Cruz and his fellow Judiciary Committee Republicans, who have been busy this week attacking the first Black woman to be nominated for a place on the high court, are not practically or intellectually engaged with the issues of individual liberty that concern genuine champions of the Bill of Rights on the left or the right. If they were, they would recognize that the answer to the “protect freedom” question, based on Judge Jackson’s record, is “yes.” The jurist has a history of working as a federal public defender—as a lawyer in private practice and as a judge—to protect the freedoms outlined in the first ten amendments to the US Constitution, along with the ensuing amendments that sought to make real the full promise of those freedoms. Her track record of working as a federal public defender, as well as the principled positions she has taken in debates over sentencing and the treatment of detainees at the Guantanamo Bay detention camp, marks her as an active and thoughtful champion of civil liberties. So much so that genuine libertarians—a rare breed, to be sure—are quite enthusiastic about her nomination.
The Cato Institute, the think tank that declares its vision “is to create free, open, and civil societies founded on libertarian principles,” greeted President Biden’s nomination of the judge with an observation that “There are plenty of reasons to celebrate Judge Jackson’s nomination—most importantly, the professional diversity she would bring to the Court.” As the judge’s hearing approached, Clark M. Neily III, Cato’s senior vice president for legal studies, urged the Senate to confirm Biden’s nominee, noting that “Of course, as with any justice appointed by a Democratic or Republican president, we expect to have plenty of disagreements with a Justice Jackson; but as committed, consistent libertarians, we anticipate significant areas of agreement as well.”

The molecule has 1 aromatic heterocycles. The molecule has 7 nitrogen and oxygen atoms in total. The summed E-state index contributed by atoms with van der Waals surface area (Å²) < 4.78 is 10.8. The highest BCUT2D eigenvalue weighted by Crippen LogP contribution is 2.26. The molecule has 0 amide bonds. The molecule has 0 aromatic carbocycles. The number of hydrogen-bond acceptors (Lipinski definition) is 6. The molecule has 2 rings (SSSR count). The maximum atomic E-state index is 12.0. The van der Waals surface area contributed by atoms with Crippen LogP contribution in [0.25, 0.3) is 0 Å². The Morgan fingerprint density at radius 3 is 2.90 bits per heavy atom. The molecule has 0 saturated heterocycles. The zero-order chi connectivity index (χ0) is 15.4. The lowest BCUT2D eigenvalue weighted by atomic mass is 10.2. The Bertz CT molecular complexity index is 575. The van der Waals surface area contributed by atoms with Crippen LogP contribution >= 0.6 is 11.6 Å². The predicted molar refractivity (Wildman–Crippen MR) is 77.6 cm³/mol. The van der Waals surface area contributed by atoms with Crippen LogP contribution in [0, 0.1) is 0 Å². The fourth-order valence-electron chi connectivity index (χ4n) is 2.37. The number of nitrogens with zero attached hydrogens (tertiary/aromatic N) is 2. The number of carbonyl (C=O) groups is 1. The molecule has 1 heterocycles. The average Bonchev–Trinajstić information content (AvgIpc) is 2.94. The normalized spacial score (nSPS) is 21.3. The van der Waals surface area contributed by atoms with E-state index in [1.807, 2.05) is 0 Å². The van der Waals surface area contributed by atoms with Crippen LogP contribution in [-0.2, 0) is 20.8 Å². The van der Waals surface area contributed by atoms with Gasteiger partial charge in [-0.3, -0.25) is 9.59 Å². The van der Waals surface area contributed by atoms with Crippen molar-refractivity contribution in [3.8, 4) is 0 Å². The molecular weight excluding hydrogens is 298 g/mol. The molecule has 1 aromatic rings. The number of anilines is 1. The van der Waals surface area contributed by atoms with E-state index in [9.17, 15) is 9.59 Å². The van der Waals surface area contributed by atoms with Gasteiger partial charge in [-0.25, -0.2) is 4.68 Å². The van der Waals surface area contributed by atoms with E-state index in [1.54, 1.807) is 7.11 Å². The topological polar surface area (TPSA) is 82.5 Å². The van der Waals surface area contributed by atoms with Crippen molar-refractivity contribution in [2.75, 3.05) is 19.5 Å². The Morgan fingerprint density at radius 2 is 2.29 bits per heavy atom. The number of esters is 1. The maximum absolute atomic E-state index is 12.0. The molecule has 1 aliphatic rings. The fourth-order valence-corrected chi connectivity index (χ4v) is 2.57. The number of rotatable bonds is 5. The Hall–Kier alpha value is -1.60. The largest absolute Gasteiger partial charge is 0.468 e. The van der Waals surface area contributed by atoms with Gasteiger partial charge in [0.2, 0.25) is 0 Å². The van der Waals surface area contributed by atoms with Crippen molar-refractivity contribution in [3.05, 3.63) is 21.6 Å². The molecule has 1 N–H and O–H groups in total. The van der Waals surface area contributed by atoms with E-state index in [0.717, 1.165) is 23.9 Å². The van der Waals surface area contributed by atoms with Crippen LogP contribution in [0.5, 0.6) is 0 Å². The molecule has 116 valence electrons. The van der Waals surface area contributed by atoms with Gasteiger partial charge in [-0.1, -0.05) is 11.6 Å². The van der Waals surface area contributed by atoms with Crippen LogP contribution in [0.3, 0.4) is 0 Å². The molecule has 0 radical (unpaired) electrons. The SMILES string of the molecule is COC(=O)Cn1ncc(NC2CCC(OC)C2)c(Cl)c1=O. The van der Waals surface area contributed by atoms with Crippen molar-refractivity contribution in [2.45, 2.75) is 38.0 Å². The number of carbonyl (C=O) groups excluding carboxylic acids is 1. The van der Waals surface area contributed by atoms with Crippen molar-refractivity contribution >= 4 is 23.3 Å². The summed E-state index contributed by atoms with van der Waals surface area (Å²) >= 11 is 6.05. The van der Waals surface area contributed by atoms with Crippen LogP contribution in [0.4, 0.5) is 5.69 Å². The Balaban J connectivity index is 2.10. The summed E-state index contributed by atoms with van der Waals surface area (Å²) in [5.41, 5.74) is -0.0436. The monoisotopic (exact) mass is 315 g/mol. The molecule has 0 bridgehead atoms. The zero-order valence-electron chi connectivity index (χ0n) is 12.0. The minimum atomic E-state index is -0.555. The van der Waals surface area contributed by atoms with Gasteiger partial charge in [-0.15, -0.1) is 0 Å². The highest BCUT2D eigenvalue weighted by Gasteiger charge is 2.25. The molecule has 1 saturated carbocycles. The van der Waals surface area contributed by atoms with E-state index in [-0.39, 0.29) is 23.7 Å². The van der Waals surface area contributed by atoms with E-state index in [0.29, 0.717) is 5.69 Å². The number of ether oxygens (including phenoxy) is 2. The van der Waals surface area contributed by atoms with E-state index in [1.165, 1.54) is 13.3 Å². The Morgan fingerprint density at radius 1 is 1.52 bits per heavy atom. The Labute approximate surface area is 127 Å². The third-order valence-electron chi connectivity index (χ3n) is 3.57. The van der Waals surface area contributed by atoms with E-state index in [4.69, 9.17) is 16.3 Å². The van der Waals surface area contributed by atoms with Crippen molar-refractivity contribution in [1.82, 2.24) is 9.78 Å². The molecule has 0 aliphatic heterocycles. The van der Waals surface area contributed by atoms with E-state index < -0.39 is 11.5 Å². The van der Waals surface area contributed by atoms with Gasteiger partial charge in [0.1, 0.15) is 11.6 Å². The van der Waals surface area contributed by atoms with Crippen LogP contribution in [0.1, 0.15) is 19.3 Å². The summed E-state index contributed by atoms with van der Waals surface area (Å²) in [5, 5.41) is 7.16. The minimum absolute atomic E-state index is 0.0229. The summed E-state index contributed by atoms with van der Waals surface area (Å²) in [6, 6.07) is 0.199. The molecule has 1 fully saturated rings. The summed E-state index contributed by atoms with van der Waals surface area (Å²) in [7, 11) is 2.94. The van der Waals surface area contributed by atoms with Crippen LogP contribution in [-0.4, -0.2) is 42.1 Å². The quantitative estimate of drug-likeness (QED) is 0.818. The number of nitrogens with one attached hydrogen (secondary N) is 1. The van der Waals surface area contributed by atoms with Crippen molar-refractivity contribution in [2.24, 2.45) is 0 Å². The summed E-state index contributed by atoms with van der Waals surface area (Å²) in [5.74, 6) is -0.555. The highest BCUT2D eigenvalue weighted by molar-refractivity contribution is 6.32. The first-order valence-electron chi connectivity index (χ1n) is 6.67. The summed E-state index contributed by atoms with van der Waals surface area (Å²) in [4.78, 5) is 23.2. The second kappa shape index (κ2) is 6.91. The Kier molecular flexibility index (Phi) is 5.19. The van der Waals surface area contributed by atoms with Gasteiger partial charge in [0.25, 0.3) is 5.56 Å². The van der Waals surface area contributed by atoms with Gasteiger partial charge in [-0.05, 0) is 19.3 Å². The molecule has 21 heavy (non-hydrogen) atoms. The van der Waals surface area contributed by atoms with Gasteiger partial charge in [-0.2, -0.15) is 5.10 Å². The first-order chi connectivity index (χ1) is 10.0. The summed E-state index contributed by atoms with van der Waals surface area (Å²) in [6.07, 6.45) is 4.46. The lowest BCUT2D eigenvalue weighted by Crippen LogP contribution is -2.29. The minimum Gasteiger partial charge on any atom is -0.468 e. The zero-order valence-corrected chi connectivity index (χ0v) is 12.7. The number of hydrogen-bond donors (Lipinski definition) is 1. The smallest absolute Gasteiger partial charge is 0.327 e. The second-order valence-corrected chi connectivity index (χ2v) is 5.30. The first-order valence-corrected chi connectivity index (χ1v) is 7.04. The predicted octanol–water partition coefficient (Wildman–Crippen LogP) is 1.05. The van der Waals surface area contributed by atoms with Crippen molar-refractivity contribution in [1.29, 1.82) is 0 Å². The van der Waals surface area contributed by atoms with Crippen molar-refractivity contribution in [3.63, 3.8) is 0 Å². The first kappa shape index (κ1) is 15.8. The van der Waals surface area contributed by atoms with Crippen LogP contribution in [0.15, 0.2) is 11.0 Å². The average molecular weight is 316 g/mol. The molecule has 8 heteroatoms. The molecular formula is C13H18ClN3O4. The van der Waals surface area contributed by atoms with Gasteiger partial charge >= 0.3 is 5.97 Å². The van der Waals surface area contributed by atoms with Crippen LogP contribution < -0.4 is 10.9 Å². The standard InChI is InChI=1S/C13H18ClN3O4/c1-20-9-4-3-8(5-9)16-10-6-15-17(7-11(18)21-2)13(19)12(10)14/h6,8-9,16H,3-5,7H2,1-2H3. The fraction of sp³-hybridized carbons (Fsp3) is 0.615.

Neily, a former constitutional litigator, submitted a letter to thae Judiciary Committee’s ranking members in which he wrote that Jackson would bring “professional diversity” to a high court bench that has “not had a Supreme Court justice with significant criminal defense experience in more than 30 years.”
“That is highly unfortunate and should be remedied immediately. Of course, Judge Jackson supplies that corrective admirably, based on her experience as a federal public defender and her continued work representing criminal defendants in private practice after that,” explained Neily, whose letter suggested that Jackson understands that, “unlike most other countries, we don’t merely profess a commitment to ‘liberty and justice for all’—we strive to deliver it.”